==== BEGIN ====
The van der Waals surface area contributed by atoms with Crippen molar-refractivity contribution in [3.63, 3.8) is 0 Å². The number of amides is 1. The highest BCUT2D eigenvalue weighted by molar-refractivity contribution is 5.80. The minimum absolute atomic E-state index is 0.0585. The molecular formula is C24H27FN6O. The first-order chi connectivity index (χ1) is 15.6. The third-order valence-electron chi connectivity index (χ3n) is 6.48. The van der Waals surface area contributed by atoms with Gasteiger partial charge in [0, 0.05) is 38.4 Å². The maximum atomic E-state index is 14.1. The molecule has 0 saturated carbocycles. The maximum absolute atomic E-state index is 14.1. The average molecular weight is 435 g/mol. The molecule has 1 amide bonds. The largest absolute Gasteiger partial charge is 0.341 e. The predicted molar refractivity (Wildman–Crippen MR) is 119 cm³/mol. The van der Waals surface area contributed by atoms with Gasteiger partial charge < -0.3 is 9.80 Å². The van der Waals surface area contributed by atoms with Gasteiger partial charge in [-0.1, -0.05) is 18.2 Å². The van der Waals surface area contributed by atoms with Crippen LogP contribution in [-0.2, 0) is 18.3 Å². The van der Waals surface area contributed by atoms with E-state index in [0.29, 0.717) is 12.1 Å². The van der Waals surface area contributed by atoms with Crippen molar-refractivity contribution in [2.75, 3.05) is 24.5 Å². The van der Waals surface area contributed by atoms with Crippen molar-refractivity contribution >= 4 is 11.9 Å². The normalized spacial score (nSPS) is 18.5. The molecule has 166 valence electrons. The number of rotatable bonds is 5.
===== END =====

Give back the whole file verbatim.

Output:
The van der Waals surface area contributed by atoms with Crippen molar-refractivity contribution in [3.63, 3.8) is 0 Å². The number of amides is 1. The highest BCUT2D eigenvalue weighted by molar-refractivity contribution is 5.80. The minimum absolute atomic E-state index is 0.0585. The molecular formula is C24H27FN6O. The first-order chi connectivity index (χ1) is 15.6. The third-order valence-electron chi connectivity index (χ3n) is 6.48. The van der Waals surface area contributed by atoms with Gasteiger partial charge in [0, 0.05) is 38.4 Å². The maximum atomic E-state index is 14.1. The molecule has 0 saturated carbocycles. The maximum absolute atomic E-state index is 14.1. The average molecular weight is 435 g/mol. The molecule has 1 amide bonds. The largest absolute Gasteiger partial charge is 0.341 e. The predicted molar refractivity (Wildman–Crippen MR) is 119 cm³/mol. The van der Waals surface area contributed by atoms with Gasteiger partial charge < -0.3 is 9.80 Å². The van der Waals surface area contributed by atoms with Gasteiger partial charge in [-0.1, -0.05) is 18.2 Å². The van der Waals surface area contributed by atoms with Crippen LogP contribution in [-0.2, 0) is 18.3 Å². The van der Waals surface area contributed by atoms with E-state index in [0.29, 0.717) is 12.1 Å². The van der Waals surface area contributed by atoms with Crippen molar-refractivity contribution in [2.75, 3.05) is 24.5 Å². The van der Waals surface area contributed by atoms with Crippen molar-refractivity contribution >= 4 is 11.9 Å². The normalized spacial score (nSPS) is 18.5. The molecule has 166 valence electrons. The number of rotatable bonds is 5.